In the video below, produced by ARDEC for the US Department of Defence, we see the ACR program briefly explained and the various rifles introduced with some firing footage:

The approaches used by the companies that entered the ACR competition varied greatly. Ranging from rifles with complex buffer systems to weapons that fired duplex and flechette rounds.

The first Request for Proposals was released in September 1985, with six companies successfully submitting proposals. These companies, which were awarded a Phase I contract, were: AAI Corporation, Ares Incorporated, Colt’s Manufacturing Company, Heckler & Koch (H&K), McDonnell Douglas Helicopter Systems (MDHS), and Steyr Mannlicher. In 1987, following Phase I of the program the entries from Ares and MDHS were dropped due to ‘hardware immaturity’ – the concepts were not developed enough. Both companies appealed and were allowed to enter designs to Phase II but neither was sufficiently developed to compete in the later trials and testing.

Each company approached the program’s aims in a different way. Two utilised flechette technology, which had been developed during the SPIW program, with the AAI using a brass cased round while the Steyr ACR used a polymer case. Colt’s entry used a duplex round with two projectiles stacked in the cartridge case. Heckler & Koch’s G11 used a complex buffer system to reduce felt recoil after firing a ‘hyper burst’ of three rounds at ~2,000 rounds per minute.

Lets take a look at the individual weapon systems:

AAI Corporation

AAI Corp ACR rifle
AAI Corporation’s ACR entry (Matthew Moss)

Check out Vic’s video on the AAI ACR and an article with further detail here

AAI Corporation had long been involved in advanced firearms design, taking part in the US military’s previous programs. The AAI ACR was an evolution of the earlier SFR/XM19 rifle. AAI’s ACR was gas-operated, feeding from a 30 round box magazine and fired a brass cased flechette round in either single shot or a high cyclic rate three round bust.

It fired from a closed bolt and used a muzzle device to reduce muzzle climb during burst fire. AAI developed a polymer saboted steel 10.2 gr flechette which fitted within a standard M855 brass case. As a result the rifle uses a proprietary magazine to avoid the accidental chambering of conventional 5.56x45mm rounds. These rounds had a muzzle velocity of 4,600 ft/s.

Diagram showing AAI's saboted flechette round inside a 5.56x45mm M855 case (US Army)
Diagram showing AAI’s saboted flechette round inside a 5.56x45mm M855 case (US Army)

The rifle was designed to mount a quick detachable 4x optic and had a white-highlighted shotgun-style rib sight along the barrel to aid in snap shooting. The rifle was one of the longest entries with an overall length of 40 inches or 101.6cm.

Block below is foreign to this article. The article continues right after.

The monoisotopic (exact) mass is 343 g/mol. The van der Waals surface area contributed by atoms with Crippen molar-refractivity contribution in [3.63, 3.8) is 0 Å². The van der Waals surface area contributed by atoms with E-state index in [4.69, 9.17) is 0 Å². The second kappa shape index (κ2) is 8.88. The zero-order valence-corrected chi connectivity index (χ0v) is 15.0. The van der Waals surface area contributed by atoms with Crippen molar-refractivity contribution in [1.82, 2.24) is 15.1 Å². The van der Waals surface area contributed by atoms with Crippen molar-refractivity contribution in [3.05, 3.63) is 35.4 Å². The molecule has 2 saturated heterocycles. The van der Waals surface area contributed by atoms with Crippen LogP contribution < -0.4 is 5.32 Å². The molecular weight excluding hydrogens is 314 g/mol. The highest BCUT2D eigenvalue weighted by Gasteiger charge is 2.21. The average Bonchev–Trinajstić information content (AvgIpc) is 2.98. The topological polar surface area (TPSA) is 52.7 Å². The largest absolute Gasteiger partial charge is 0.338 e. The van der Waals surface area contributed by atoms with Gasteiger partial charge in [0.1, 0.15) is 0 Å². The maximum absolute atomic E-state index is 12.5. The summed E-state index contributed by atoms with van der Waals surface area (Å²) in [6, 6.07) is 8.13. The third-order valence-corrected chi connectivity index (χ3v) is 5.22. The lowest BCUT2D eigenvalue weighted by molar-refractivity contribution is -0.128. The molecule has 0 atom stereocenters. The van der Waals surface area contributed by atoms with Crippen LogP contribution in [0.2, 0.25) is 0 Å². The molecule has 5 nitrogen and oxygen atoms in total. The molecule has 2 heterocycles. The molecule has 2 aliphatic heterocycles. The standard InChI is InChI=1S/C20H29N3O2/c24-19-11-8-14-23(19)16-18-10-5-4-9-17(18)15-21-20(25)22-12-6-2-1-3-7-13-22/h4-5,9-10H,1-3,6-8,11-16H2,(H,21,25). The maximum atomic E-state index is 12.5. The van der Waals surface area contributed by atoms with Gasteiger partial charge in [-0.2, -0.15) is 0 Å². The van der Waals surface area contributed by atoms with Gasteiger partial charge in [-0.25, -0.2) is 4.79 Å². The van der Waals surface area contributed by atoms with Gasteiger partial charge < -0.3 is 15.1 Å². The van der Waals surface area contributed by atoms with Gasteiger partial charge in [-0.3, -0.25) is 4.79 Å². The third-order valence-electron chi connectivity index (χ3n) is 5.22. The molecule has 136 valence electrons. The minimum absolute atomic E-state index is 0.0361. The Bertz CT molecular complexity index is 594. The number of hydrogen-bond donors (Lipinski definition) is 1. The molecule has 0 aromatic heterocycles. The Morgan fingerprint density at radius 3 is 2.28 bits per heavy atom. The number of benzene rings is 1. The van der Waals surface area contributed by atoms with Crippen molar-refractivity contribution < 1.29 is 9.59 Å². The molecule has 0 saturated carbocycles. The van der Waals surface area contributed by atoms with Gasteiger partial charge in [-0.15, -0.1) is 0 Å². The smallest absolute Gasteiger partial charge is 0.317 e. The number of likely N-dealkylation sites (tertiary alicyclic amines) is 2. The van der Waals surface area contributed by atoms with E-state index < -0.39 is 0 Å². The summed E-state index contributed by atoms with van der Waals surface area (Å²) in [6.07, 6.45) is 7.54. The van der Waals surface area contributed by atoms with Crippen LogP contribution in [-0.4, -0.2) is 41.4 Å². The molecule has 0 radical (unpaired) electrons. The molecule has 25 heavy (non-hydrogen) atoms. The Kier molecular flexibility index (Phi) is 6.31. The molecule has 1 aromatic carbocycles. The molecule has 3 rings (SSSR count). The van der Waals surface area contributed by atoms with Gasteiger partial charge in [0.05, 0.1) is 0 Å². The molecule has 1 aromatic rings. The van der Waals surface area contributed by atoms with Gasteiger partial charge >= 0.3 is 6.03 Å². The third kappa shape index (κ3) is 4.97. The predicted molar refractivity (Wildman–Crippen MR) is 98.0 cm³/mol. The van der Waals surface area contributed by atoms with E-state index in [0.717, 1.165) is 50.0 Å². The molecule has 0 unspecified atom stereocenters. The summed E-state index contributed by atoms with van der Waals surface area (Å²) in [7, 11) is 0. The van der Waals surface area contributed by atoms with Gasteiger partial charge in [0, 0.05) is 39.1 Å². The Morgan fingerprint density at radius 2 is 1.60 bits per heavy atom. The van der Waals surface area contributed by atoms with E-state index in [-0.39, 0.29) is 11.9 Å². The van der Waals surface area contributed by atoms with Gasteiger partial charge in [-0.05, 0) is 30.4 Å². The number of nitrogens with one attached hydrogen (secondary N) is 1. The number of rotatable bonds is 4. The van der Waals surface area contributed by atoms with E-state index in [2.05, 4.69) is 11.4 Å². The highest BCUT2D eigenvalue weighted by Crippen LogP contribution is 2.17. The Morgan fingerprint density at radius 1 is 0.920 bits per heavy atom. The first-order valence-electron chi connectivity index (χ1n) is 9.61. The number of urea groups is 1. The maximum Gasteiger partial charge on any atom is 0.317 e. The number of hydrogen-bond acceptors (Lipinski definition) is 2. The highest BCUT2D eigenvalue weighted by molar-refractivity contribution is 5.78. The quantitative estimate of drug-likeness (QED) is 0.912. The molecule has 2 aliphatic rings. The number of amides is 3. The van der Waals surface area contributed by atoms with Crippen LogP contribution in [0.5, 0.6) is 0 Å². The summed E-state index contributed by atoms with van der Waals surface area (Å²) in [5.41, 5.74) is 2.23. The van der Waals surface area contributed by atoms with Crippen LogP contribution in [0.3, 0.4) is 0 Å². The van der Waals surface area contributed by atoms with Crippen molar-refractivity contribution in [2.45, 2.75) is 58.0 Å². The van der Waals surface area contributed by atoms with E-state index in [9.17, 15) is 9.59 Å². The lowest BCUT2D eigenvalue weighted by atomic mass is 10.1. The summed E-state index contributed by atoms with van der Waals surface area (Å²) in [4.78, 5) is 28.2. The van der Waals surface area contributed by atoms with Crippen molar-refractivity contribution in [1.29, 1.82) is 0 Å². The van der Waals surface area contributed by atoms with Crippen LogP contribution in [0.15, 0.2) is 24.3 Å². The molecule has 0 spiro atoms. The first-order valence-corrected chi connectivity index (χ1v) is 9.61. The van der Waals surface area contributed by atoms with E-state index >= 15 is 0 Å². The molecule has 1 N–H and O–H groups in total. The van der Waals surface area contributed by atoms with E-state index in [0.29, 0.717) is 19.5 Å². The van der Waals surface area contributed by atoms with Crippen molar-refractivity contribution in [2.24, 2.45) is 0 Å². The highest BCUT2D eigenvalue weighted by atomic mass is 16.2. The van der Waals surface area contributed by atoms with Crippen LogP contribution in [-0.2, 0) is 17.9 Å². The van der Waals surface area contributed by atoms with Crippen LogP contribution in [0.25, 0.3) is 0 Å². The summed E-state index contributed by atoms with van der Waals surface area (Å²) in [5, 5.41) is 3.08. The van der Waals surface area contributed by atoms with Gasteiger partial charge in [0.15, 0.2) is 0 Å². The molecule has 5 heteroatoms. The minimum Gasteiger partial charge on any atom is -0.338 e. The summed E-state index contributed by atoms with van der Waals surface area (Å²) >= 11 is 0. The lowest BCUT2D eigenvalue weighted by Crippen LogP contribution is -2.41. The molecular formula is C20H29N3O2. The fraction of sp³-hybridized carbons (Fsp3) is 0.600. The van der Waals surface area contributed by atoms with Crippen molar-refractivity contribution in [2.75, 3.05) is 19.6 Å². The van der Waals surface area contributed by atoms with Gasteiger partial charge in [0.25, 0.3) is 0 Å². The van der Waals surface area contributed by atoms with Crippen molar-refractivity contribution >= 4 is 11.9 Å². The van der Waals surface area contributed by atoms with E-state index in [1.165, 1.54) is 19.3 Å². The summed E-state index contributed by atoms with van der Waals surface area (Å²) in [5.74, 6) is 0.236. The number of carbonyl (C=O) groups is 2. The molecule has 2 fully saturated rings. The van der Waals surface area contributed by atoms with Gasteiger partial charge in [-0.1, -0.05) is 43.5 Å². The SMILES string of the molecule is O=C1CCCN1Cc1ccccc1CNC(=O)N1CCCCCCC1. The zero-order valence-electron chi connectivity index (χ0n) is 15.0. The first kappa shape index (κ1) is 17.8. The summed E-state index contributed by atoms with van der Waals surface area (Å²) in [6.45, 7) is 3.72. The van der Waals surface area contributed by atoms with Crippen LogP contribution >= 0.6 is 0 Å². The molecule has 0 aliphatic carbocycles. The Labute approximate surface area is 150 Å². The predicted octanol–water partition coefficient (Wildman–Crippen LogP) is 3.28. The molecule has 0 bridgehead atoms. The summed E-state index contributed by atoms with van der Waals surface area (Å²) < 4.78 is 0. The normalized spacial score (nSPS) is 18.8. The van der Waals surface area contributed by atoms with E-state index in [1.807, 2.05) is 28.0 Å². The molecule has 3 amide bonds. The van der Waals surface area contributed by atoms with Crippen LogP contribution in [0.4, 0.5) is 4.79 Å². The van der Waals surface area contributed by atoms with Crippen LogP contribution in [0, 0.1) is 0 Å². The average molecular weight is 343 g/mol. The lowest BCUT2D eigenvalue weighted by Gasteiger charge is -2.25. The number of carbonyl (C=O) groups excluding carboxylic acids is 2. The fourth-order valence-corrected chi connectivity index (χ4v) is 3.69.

According to the ACR program summary the AAI entry proved to be a “mature design which performed in a reliable fashion” during the field trials.

Specifications (From ACR Program Summary):

Length: 40 inches / 101.6cm
Weight: 9.39 lbs / 4.26kg
Sights: Iron or 4x optic
Action: Gas operated
Calibre: 5.56mm brass cased flechette
Feed: 30-round box magazine

Colt’s Manufacturing Company

Colt ACR rifle submission
Colt’s ACR entry (Matthew Moss)

Check out Vic’s video on the Colt ACR and an article with further detail here

Colt’s entry was perhaps the most conventional of the designs submitted. Based on the rifle the program sought to replace. Colt’s ACR was essentially an improved M16, which fired both conventional 5.56x45mm ammunition as well as a new 5.56mm duplex round. While the duplex round increase hit probability at shorter ranges, it impacted long range accuracy requiring the additional use of conventional M855 rounds.

It incorporated a variety of improvements including a new oil/spring hydraulic buffer to mitigate recoil. A reshaped pistol grip and a hand guard which mounted a sighting rib for snap shooting. The weapon had a flat-top upper receiver which was railed so a 3.5x optic (an early ECLAN) or a more conventional sight/carrying handle could be fitted.

Colt's 5.56mm Duplex round (US Army)
Colt’s 5.56mm Duplex round (US Army)

The rifle’s collapsible six position telescopic butt stock was an improved version of that offered with Colt’s carbines. When at full extension the Colt ACR was the longest rifle tested, at 40.6 inch or 103 cm long. A distinctive proprietary muzzle brake compensator designed by Knight’s Armament was also added.

During testing one of the duplex rounds was not properly seated inside the cartridge case and when fired became lodged in the barrel and during the course of fire and the weapon’s barrel blew when another round was fired. This was addressed by a slightly larger propellant charge. Some of the features developed for the ACR entry were later employed in the M16A3 and later A4.